The better the camera the better the appearance will be. Sounds logic but on some cases the cameras doesn’t differ that much, but in this case it does. I use a Nikon D800 and it has an insane dynamic range so it helps a lot, but other cameras will still do.  Don’t worry about the noise on 3200 as the noise has a very little effect on stars pictures.


4. A wide lens 24mm and under (18mm on APS-c) with an F number of a minimum F4 (on full frame).

Wide lens with a decent aperture! Again wide lens with a decent aperture!. I use the Nikon 14-24 mm F/2.8, I also used the fuji X100 (23mm APS-C F2 lens) and it worked. The wider the shot the sharper the view. Forget teles and normal lenses. The stars does not get bigger with our ranges of zooms of 200-400 and tend to move very fast. 


5. A Decent tripod.

You won’t find steady grounds in a desert, you’ll most probably find sand or mud in forests. You’ll be lucky if there are steady rocks so you will need a sturdy tripod. .


6. A smart phone with a compass

(I use ipad and skysafari) a smartphone app that uses the built in compass to identify the timing and location of the rising of the milky way. A small app will save you tons of calculations I use sky safari, search for pluto as is always near the dense part of the milky way and check the rising time and the direction, that’s all I need.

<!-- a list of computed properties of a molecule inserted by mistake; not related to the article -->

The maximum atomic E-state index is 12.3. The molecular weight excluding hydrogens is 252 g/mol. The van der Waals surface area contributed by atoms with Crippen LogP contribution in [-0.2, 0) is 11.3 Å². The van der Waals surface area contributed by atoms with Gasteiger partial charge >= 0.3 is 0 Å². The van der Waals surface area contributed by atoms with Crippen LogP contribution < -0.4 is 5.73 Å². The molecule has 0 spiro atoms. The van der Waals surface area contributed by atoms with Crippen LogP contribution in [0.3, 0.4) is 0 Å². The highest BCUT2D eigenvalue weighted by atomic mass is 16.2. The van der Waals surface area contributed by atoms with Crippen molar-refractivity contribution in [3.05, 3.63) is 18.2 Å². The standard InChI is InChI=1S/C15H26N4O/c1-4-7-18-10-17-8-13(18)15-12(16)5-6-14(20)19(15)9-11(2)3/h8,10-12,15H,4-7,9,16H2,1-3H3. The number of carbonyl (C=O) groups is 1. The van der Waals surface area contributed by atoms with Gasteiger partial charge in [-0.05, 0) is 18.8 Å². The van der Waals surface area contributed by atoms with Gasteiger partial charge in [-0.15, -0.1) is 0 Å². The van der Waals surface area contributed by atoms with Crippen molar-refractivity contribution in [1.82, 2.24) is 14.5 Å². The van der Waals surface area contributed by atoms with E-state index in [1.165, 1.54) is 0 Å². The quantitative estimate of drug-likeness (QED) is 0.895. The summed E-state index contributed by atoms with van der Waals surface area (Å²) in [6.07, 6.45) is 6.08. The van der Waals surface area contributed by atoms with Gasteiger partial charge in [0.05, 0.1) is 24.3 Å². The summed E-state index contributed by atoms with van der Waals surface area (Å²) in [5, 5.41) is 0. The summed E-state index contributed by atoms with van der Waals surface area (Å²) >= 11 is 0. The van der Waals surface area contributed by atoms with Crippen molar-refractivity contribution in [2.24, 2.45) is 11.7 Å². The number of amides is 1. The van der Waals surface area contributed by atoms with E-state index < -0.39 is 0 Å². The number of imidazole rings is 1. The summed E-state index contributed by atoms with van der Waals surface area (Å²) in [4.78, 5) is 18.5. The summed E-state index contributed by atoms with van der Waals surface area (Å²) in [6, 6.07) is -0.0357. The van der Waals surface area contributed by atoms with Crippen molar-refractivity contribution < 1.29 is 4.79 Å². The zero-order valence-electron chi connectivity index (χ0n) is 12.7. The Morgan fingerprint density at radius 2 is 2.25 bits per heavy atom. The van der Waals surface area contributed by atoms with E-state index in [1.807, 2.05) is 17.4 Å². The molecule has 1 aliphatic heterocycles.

7. Preferably a remote shutter trigger (10 sec counter will do bit with a maximum shutter of 30sec).

A shutter trigger will be a very good friend. The tiniest movement contributes in ruining your photo. So I advise bringing a shutter remote to totally avoid camera shakes. Another option is using the 10 sec timer, so you press the button, wait 10 seconds till all the shake disappears and fire. But this prevents the bulb mode option, you will only use a maximum shutter of 30sec. 8. A normal flash light. Flash lights will be very important, no need for powerful ones, small flash lights will do. They will not only help you see, but can be a very good friend after finding the best setting to capture the milky way. They can help in better composition for your photo by lighting a tent or ever an entire area! Yes the small flash can light up hills in a 30 sec shutter of ISO3200, forget flashes.


After getting the above now is the time for a great picture!:

1. When arriving at the location, start by studying the surroundings, look for hills, rocks, tents, 4x4 cars, high hills, low hills, etc.